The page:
What is the Meaning of Namaste?

Namaste meaning definition

In India, many greet each other with the word “Namaste” – this is joined usually by a slight bow and palms touching in front, sort of like a prayer gesture.

Namaste means literally “I bow to you”.

What is definition of “you”? “I bow to God (Bhagavan) in the form of your body-mind”

Analogy for understanding: All waves in the ocean are only water. The water is appearing as an individual wave. The essence of the wave is water alone.  Similarly, the essence of individual is God.

It's actually written namaḥ te. With Sanskrit sandhi, it becomes “namaste“.

Many people in spiritual circles have adopted this expression. But to most, it's just another spiritual identity status, along with beads, chants, clothes, etc.

The expression “Namaste” honors the individual (jiva), which is an expression of the Divinity (Brahman), or through which Divinity expresses.

It reminds the individual (who takes themselves to be a small, insignificant spec in creation) — is in fact NOT DIFFERENT from God.

Essentially it's Divinity (in form of a limited person), acknowledging Divinity.

So this expression is to be used as a teaching, a reminder.

Don't let it become another mechanical “hello”.

When grasped it can eradicate the idea of the false individuality (body-mind-intellect)… and point towards the fact that you are THAT ESSENCE (Brahman) right now.

Swami Dayananda (of Arsha Vidya) Definition:

Namaste or namaskara is a very beautiful way of greeting each other. In every culture there is a way of greeting like ‘hi’ – ‘hi’ to greet and ‘bye’ to take leave.

And there is also a shake-hand culture in which you hold the other’s hand, which is nice. ‘Hi-bye’ is more simple and modern.

While shaking hands, camaraderie and friendship are exchanged. It also signifies ‘how do you do’ and warmth in cold countries. In this, as we shake hands the two become one.

We have namaste which is social, cultural, religious and spiritual.

Namaste is made up of two words, namaḥ and te.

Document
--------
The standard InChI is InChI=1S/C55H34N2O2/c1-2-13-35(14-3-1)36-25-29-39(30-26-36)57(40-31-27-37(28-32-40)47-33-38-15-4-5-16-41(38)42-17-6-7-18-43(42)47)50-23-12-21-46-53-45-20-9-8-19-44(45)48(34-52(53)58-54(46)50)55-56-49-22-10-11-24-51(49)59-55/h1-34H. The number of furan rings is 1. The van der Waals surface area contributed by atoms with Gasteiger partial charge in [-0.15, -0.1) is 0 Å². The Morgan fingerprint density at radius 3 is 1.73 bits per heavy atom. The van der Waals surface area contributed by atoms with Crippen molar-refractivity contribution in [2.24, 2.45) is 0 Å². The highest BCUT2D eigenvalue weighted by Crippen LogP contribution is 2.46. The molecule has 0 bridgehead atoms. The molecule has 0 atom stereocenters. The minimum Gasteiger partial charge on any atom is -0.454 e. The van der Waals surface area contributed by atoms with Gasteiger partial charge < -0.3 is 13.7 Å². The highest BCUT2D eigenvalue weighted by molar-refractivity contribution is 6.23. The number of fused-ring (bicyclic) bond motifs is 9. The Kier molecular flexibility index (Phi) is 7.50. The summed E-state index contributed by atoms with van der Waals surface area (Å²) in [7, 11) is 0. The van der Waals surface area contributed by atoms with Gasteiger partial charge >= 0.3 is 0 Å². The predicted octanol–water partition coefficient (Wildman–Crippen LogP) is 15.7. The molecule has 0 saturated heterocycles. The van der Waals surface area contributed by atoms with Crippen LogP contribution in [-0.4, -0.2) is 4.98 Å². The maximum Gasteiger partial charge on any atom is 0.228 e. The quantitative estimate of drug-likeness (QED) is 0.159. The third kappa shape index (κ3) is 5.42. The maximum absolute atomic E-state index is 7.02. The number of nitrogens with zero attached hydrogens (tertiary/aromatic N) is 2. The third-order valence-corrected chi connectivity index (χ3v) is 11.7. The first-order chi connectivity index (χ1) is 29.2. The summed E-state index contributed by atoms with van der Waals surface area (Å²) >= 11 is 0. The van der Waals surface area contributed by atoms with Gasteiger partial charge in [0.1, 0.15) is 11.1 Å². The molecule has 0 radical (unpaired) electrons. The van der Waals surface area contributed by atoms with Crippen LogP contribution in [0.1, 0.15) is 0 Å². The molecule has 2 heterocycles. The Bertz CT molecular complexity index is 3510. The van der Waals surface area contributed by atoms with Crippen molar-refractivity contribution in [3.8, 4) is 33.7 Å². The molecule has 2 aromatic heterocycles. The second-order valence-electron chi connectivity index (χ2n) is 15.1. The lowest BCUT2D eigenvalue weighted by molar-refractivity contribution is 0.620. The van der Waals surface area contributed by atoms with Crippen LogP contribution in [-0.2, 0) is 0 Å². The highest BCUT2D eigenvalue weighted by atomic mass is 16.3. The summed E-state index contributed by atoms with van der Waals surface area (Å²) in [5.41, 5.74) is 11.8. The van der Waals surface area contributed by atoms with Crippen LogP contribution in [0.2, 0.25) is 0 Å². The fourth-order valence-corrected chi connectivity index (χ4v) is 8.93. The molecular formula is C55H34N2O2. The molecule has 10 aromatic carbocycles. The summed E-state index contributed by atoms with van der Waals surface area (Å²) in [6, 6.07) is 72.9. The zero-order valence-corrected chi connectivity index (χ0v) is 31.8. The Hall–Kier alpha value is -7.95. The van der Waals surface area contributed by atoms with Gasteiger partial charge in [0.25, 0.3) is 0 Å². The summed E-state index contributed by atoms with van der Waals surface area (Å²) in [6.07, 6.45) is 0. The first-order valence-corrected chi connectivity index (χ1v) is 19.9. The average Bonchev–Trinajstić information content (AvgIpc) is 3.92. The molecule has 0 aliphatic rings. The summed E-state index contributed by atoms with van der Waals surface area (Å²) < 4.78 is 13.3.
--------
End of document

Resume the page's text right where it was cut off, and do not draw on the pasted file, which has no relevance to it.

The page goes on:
Namaḥ means (my) salutation and te means to you.

So namaste means my salutation to you.

In yoga there is sūrya-namaskāra.

Namaskāra means doing namaḥ, offering your salutation, your namaskara to Sun.

In the word ‘namaste,’ the person is transcended, like when you say, ‘touch wood’ you touch the nearest wooden thing available.

Here the transcending is not physical because even though the table may have a tablecloth, still you touch it, transcending the tablecloth and the table to touch the wood.

So when you say ‘touch wood,’ you do not go out to touch a log of wood. In this ‘touch wood,’ there is so much Vedanta.

You do namaste to the person in front of you without questioning his or her qualifications and so on. You transcend the person.

Even if you know this person does not deserve your salutation, yet you offer salutation. To whom? To Bhagavan, the Lord.

Remember, the Lord is the TOTAL. And that person to whom you are saying ‘namaste‘ to is not away from the TOTAL.

From Book ‘Hindu Dharma' by Bansi Pandit:

The traditional greeting of Hindus is namaste.

While doing namaste, the palms of both hands are held touching each other, in front of the chest, and the head bows while saying the words, “namaste.”

The word “namaste” means “I bow to you.”

Symbolically, placing palms together depicts humility and bowing the head reflects graciousness.

Thus, namaste is a gracious form of extending friendship in love and humility.

Hindus believe that every human being is potentially divine and eternally pure.

Thus, “namaste” also means “I bow to the divine in you.”


  • The peace of God (Brahman) shining on your mind, is the same peace of God shining on this mind.

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